If you are denied or have your clearance revoked, the authority who made the decision must provide written reasoning for their decision, known as the Statement of Reasons (SOR). You have the opportunity to rebut this reasoning, you must write your rebuttal down and send it to the DOHA within 20 days of you receiving your Statement of Reasons. Many people have their case dropped or lose their clearance entirely by not sending in their rebuttal in time so make sure you do not miss this deadline.
Once the DOHA receives your rebuttal, they will send you a File of Relevant Materials (FORM) and you will have 30 days to submit a written response to the file with your objections, explanations, rebuttal, and other appropriate counter-arguments. If the rebuttal is effective at disproving the DOHA’s claims, the DOHA withdraws the SOR and either grants you your clearance or continues the process. If they don’t rule it sufficient enough, they assign your case to an administrative law judge.
This is where things can be tricky. Most cases will be decided by the judge without a hearing, just through the written records of your case. You may also be able to request a hearing for your appeal.
What Happens at the Appeal Hearing?
Roughly 70% of all applicants who respond to their SOR request a hearing for their case, so this is by no means an uncommon solution. At this hearing, you’ll be able to state your case, respond to any reasons for the denial of your case, and more. You must appear at this hearing and you are allowed to have a federal employment representative with you. After the hearing, the judge will make a decision about your clearance and send it to you in writing, along with all of the other information they used to either confirm or overturn the decision.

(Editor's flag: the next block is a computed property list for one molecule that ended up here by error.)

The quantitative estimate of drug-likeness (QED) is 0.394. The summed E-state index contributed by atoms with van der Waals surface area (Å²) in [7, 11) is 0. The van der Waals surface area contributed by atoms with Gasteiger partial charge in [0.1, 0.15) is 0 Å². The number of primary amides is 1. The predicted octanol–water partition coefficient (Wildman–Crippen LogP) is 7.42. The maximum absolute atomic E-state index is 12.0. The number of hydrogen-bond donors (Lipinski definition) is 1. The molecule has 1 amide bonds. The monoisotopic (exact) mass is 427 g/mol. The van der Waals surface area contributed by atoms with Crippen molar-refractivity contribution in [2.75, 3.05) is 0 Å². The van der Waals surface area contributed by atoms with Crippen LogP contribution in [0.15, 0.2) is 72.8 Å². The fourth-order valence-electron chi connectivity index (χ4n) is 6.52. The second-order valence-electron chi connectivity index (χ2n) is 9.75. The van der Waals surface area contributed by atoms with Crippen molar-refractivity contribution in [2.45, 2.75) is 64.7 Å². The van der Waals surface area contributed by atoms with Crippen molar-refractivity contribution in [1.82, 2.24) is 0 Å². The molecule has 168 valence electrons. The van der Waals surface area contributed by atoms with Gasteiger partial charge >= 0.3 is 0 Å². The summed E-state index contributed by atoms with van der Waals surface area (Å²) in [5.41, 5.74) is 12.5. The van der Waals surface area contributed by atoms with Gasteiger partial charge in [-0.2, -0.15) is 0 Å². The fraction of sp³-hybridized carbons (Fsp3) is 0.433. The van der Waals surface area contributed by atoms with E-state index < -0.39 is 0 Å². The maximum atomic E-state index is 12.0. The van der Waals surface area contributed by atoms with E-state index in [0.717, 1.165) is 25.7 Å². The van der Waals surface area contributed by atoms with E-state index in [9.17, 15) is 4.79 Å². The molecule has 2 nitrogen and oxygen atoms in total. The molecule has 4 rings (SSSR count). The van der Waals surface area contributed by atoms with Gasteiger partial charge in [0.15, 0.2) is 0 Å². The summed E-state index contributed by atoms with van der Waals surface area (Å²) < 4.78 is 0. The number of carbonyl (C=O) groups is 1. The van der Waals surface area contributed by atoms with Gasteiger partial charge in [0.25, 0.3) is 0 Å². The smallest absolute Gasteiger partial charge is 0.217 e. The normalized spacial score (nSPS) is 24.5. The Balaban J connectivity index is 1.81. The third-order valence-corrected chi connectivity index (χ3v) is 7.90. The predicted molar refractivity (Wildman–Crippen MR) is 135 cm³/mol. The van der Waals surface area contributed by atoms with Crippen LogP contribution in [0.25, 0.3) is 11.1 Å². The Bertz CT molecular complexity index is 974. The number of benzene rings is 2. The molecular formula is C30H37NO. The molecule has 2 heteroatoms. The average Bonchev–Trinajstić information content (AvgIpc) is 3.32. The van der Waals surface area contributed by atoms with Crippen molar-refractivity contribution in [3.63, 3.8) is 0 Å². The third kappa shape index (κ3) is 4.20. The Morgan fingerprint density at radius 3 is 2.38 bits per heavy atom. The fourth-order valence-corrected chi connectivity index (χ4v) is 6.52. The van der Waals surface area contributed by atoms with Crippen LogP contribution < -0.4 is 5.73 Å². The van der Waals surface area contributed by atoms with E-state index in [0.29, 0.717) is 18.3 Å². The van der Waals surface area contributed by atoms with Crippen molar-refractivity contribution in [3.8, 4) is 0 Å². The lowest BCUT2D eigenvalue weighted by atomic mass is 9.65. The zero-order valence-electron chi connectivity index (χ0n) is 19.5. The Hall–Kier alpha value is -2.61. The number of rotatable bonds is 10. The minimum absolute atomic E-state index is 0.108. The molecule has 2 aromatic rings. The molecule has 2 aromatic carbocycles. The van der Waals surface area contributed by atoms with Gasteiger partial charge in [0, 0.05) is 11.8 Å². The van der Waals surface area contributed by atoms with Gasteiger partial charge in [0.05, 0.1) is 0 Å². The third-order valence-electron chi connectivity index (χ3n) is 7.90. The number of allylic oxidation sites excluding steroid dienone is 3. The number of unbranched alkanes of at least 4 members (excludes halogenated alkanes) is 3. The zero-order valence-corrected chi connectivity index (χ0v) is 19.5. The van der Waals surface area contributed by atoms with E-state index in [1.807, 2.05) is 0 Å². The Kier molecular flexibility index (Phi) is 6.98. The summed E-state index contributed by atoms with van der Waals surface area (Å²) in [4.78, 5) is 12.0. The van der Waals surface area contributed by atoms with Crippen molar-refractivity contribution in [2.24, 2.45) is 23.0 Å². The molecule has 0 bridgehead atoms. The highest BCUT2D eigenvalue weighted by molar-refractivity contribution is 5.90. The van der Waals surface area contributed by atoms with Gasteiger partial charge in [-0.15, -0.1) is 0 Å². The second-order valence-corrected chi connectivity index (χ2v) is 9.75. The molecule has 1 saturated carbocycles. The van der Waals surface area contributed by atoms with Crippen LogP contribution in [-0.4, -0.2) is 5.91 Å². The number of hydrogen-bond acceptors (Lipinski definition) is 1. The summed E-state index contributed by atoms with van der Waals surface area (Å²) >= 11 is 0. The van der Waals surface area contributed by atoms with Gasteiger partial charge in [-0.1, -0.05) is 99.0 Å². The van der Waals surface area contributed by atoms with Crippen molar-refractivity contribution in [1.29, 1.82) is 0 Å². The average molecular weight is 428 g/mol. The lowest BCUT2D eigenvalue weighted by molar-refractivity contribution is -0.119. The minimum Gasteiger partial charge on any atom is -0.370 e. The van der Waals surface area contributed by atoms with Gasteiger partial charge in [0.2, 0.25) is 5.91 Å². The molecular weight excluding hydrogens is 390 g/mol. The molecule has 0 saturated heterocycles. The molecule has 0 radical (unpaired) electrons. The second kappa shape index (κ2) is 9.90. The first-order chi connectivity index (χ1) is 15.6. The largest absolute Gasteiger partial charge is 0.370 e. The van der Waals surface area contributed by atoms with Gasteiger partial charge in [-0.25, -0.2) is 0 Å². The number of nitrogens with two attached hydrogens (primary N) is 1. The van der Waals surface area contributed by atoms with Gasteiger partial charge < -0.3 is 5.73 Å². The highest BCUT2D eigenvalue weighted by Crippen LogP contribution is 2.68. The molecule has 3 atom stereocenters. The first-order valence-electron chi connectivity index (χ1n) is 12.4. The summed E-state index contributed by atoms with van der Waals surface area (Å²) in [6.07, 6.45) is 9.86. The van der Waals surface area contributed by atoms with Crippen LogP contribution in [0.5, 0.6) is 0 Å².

Denied Security Clearance Again? File a Final Appeal.
If your clearance is once again denied, you have one more chance, and that’s to appeal the judge’s decision. This time, the case is reviewed by an appeals board, who don’t consider any new evidence in the case. They will listen to arguments that certain evidence carried either too much or not enough weight in your case, but that’s about it.
Very few of the cases that reach this point are overturned and have the clearances granted, and the decisions made here are final. If you are unfortunate and don’t have your case overturned, you’ll be barred from re-applying for a security clearance for at least a one-year period.
Denied a Security Clearance? John P. Mahoney, Esq. (202) 350-3881.
Because of the gravity of a security clearance appeal, it’s strongly advised you consult with an attorney throughout the process to give yourself the best possible chance at a positive outcome. Call The Law Firm of John P. Mahoney, Esq., Attorneys at Law, PLLC today at (202) 350-3881 to request a case evaluation and learn more about your options if you need to appeal a denial of security clearance.
Contact John P. Mahoney, Esq, Attorneys at Law online or call (202) 350-3881 for a consultation. 30 years of experience in Federal Employment Law. We represent federal employees around the world.
Blog Author: Attorney John P. Mahoney, Esq.
John P. Mahoney, Esq. is an award-winning attorney with 30 years of experience. Visit his bio to learn more about his experience representing the federal sector community.